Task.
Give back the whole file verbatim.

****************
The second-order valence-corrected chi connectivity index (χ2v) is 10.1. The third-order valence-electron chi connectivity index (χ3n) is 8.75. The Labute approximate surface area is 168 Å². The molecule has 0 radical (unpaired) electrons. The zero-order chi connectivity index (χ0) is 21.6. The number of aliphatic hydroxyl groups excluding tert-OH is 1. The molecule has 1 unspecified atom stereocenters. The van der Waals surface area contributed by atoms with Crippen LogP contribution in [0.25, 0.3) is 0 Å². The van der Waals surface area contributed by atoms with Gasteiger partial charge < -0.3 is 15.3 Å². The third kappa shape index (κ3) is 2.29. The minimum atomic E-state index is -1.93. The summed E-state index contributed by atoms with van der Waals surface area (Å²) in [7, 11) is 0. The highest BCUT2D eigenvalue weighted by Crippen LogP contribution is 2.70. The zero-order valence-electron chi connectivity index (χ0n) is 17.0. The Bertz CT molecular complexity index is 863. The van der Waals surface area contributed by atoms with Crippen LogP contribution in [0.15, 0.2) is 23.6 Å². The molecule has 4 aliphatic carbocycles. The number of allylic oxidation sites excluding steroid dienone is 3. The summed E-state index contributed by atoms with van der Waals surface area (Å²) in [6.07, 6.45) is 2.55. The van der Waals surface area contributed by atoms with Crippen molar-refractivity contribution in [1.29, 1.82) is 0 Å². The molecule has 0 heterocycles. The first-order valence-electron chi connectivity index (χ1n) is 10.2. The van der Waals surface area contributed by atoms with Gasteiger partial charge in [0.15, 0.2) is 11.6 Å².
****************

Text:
The second-order valence-corrected chi connectivity index (χ2v) is 10.1. The third-order valence-electron chi connectivity index (χ3n) is 8.75. The Labute approximate surface area is 168 Å². The molecule has 0 radical (unpaired) electrons. The zero-order chi connectivity index (χ0) is 21.6. The number of aliphatic hydroxyl groups excluding tert-OH is 1. The molecule has 1 unspecified atom stereocenters. The van der Waals surface area contributed by atoms with Crippen LogP contribution in [0.25, 0.3) is 0 Å². The van der Waals surface area contributed by atoms with Gasteiger partial charge < -0.3 is 15.3 Å². The third kappa shape index (κ3) is 2.29. The minimum atomic E-state index is -1.93. The summed E-state index contributed by atoms with van der Waals surface area (Å²) in [7, 11) is 0. The highest BCUT2D eigenvalue weighted by Crippen LogP contribution is 2.70. The zero-order valence-electron chi connectivity index (χ0n) is 17.0. The Bertz CT molecular complexity index is 863. The van der Waals surface area contributed by atoms with Crippen LogP contribution in [0.15, 0.2) is 23.6 Å². The molecule has 4 aliphatic carbocycles. The number of allylic oxidation sites excluding steroid dienone is 3. The summed E-state index contributed by atoms with van der Waals surface area (Å²) in [6.07, 6.45) is 2.55. The van der Waals surface area contributed by atoms with Crippen molar-refractivity contribution in [1.29, 1.82) is 0 Å². The molecule has 0 heterocycles. The first-order valence-electron chi connectivity index (χ1n) is 10.2. The van der Waals surface area contributed by atoms with Gasteiger partial charge in [0.15, 0.2) is 11.6 Å².